It’s quite fun sneaking a drum kit into a place which probably doesn’t see one from one year into the next – I don’t think I’ve felt this transgressive for a while – but you do find yourself tip-toeing around a little.
As I said, we’re halfway through the process at the moment, having done the Furnsss and Eskimeaux recording. We’re now just waiting on the Small Wonder (who will be using the grand piano, which is rather exciting) and Beach Moon/Peach Moon sessions, which will be happening next week, and we’ll be good to go – a Christmas holiday full of mixing!
And I do miss Nic. Having to take the photos myself is fun, but there is a definite talent void when I am on camera duties!
It’s probably not on the list of characteristics bands tend to aspire to, but Le Thug might be hands down the very nicest people I’ve ever dealt with when working with Song, by Toad. It doesn’t get you on the cover of the NME perhaps, but fuck me they’re lovely people.
They’re also an absolutely fantastic band, which helps. They may not be the most animated of live acts, but they are pretty bloody hypnotic, and Clio’s voice is a thing to behold in real life.
Also they’ve not played for ages so get yourselves out and see them if you can.
20th Nov. Strange Behaviours Festival, Stirling 24th Nov. Detour Sixfest with BDY_PRTS, Bloc, Glasgow 28th Nov. with Trembling Bells, The Tunnels, Aberdeen 5th Dec. with C. Duncan, Glasgow School of Art
As you may know, Song by Toad Records is a super-cool Brooklyn record label these days – well, for the next month or two anyway. We’ll be back to rather-less-cool Edinburgh in the new year. But anyway, for now: HIPSTERS!
Anyhow, I reckoned that one of the best possible ways to commemorate our trip was to record a Split 12″ with local bands while we were out here. My brother works in a recording studio and it seemed like a really good way to get involved with local music.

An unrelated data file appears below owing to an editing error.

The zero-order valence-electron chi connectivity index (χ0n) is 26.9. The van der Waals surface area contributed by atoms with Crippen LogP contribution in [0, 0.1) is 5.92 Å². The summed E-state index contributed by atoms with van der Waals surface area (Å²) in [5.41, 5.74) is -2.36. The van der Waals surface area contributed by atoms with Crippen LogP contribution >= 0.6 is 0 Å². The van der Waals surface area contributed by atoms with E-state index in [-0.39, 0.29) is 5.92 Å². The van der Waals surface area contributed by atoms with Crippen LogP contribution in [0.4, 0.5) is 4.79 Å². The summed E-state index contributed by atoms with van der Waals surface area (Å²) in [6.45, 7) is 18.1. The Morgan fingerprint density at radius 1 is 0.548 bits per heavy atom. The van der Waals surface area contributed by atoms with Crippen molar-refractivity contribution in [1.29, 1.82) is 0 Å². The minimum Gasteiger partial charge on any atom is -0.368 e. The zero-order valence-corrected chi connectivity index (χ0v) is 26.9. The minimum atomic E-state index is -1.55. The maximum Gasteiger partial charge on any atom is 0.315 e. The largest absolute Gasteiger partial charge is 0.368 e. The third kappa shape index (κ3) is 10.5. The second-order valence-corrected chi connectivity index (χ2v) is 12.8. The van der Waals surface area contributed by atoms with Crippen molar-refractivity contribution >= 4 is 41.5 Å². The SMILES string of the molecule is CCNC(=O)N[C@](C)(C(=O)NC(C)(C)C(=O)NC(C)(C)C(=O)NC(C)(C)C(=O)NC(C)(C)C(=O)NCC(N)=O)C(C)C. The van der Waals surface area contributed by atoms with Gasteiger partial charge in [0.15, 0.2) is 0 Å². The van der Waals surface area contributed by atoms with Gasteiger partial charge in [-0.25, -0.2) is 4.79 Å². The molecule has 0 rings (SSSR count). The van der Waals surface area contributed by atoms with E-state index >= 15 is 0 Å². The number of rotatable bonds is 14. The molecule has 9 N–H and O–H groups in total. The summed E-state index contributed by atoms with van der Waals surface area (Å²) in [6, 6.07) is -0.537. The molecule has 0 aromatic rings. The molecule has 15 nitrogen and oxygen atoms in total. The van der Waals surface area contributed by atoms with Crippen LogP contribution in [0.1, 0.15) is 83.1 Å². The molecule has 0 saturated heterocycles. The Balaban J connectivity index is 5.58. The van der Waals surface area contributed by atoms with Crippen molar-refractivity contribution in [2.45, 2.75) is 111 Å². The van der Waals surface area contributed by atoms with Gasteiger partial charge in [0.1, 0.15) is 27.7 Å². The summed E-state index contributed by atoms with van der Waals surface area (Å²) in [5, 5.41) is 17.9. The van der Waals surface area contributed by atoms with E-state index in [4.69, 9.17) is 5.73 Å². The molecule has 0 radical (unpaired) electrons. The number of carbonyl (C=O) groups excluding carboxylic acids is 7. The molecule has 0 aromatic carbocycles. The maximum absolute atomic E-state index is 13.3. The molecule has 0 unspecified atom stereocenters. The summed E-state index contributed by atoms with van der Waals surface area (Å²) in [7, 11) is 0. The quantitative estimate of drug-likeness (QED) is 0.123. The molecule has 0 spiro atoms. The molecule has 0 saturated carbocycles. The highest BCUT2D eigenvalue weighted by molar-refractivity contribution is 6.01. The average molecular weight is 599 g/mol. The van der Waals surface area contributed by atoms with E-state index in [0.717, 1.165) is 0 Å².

I have a couple of friends who are really into a lot of bands from around this part of the world. James from Passion Pusher and Tom from Gold Flake Paint have pointed me in the direction of a lot of great bands so I nudged them for a couple of recommendations and we soon came up with far too many bands to fit on one record because, well, whatever anyone tells you, there really is an awful lot of very good music out there.
Tom has his own label called Gold Flake Tapes actually, and we’ve talked in the past of doing jointly-promoted shows under an amalgamated Toad Flake Paint banner so… well, you can see where I’m going with this can’t you. This Split 12″ will be a one-off release on the newly minted Toad Flake Paint Records imprint, one sure to take the world by storm and become the great kingmaker label the world has been waiting for for so long.
Or maybe we’ll just make a record we both really, really like. Maybe just that, actually.
I went to see most of the bands in question during CMJ, which by sheer coincidence happened to take place the very week Mrs. Toad and I first moved over here, and it was a bit nerve-wracking to actually meet them in person.
I have a missing incisor at the moment, and a semi-inebriated, toothless Englishman lumbering up to a band after a show saying ‘hey, that was great, remember we talked about being on a record, well erm, want to be on this record we’re making?’ didn’t strike me as a great strategy for approaching people.
I never really make a good first impression on folk anyway though, and I have learned over the years that just not worrying about that and blundering on anyway in the hopes they’ll realise I’m sincere at some point tends to be the best approach. I’ve tried actually modifying my behaviour and trying to be a bit more subtle, but it tends to just come across as condescending and insincere, so I basically just went for it and hoped for the best.
It seemed to more or less work this time, I think. At least, everyone was really nice, if a bit baffled-looking at first, and a few members of the various bands had time for a bit of a chat and some basic planning.
One of the odder aspects of the process this time around is where it is actually going to be recorded.
See, the place my brother works over here is actually the National Opera Centre in Manhattan. It’s all entirely above board, but basically we are going to be faced with the somewhat bizarre scenario of waiting for all the nice grown up opera people to go home and then sneaking a bunch of pop bands in the back door to use the nice facilities after hours. It really is going to be an odd experience, but a fun one I think.